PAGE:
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A short guide to writing inclusively

Plain English and the law

Writing quotes: 'Vigorous writing is concise'

 

A short guide to writing inclusively

Introduction

Writing inclusively means writing to include all humans, and not excluding individuals or groups whether by accident or design. The European Commission has emphasised the importance of care with the use of language: ‘Language is a reflection of the attitudes, behaviours and norms within a society. It also shapes people's attitudes as to what is “normal” and acceptable.’ The National Disability Authority of Ireland asserts that language should ‘reflect the individuality, equality or dignity of people’. Many people think of inclusive language as applying to gender, but it is much wider than that.

Research has shown that designating people by their individuality and common humanity first helps other people to view them in a more neutral way. For example, referring to people seeking refuge rather than refugees makes people think differently about them, focusing on them as people rather than as refugees. Other attributes of people relevant to inclusive language are gender, race, disability, religion and sexual orientation, among others.

In essence, we are all human and we all have our own particular attributes, some of which, unfortunately, have negative connotations for various reasons. What we want to do is talk about different groups of people in a way that acknowledges differences but remains neutral. The following sets out some general guidelines on how to talk about various groups of people in an inclusive way.

1. Research how people prefer to be identified

Research the ways the people in the communities you're writing about prefer to be identified and use the terms they prefer. Avoid terms that remove personhood or that define people by a disability or similar attribute. Some groups like to refer to the community aspect, as in the Deaf community, the Traveller community. In Ireland people who provide care for relatives or friends prefer the term family carer to the previously used informal carer.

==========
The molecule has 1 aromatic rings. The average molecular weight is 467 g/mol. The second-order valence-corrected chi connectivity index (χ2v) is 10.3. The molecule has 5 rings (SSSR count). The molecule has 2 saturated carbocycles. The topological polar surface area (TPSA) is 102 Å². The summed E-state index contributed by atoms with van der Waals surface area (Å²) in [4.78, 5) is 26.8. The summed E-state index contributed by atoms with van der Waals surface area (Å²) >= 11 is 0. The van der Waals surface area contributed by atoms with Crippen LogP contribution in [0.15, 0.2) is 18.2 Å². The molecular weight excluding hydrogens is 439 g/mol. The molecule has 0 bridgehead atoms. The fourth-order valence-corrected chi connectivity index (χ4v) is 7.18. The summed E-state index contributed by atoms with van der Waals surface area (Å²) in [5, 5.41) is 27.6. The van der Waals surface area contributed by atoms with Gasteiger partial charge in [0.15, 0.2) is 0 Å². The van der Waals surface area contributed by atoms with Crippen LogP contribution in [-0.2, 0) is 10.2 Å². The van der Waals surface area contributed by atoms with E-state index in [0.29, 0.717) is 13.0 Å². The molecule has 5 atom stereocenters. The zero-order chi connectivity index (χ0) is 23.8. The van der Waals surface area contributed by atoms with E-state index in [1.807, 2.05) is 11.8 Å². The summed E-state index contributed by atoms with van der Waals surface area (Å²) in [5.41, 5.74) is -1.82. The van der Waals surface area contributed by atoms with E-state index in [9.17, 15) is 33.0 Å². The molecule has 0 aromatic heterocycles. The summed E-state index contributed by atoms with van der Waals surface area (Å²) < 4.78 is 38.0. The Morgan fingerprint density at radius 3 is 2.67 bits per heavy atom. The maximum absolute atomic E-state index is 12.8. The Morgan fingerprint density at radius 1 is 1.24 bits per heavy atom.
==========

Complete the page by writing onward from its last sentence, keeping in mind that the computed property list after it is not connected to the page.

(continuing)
2. Refer to the specific attribute only when necessary

The guideline that we should refer to a specific attribute only when necessary speaks for itself. If there is no reason to refer to the attribute in question, then don’t mention it. For example, in text like ‘The capable Asian manager made the staff feel part of a team’, the use of Asian is superfluous as the manager’s race has no relevance to the rest of the statement. Of course, in a discussion of different nationalities in working environments, it may be appropriate, so context is important.

3. Use language that focuses on personhood rather than on a specific attribute

An important tenet for human rights organisations is that labels are for files, not for people. When we need to refer to specific attributes of groups, we emphasise the person first and the attribute after. This rule is best illustrated by some examples:

  • People with disabilities for 'the disabled'
  • People who are blind for 'the blind'
  • People from low-income backgrounds for 'the poor'
  • People seeking asylum for 'asylum-seekers'.

4. Use positive language

When we use a phrase such as non-Catholic, we are defining someone else by what they are not rather than what they are. Instead of using non-Catholic use Buddhist, Methodist or whatever is relevant. Rather than non-Irish use the person’s place of origin.

5. Avoid stereotyping

All of us tend to stereotype to some extent, depending on our life experiences, and we do so unthinkingly, without any intention of excluding people. However, negative stereotypes should be avoided. Gender is a common aspect of stereotyping:

  • The doctor updated his records.
  • The secretary rushed through her work.

Avoid stereotyping by social class and age group also, if only for the reason that such a statement can never be true:

  • The elderly are always complaining.
  • Young people today are frivolous.
  • The rich never pay their taxes.

6. Dealing with particular attributes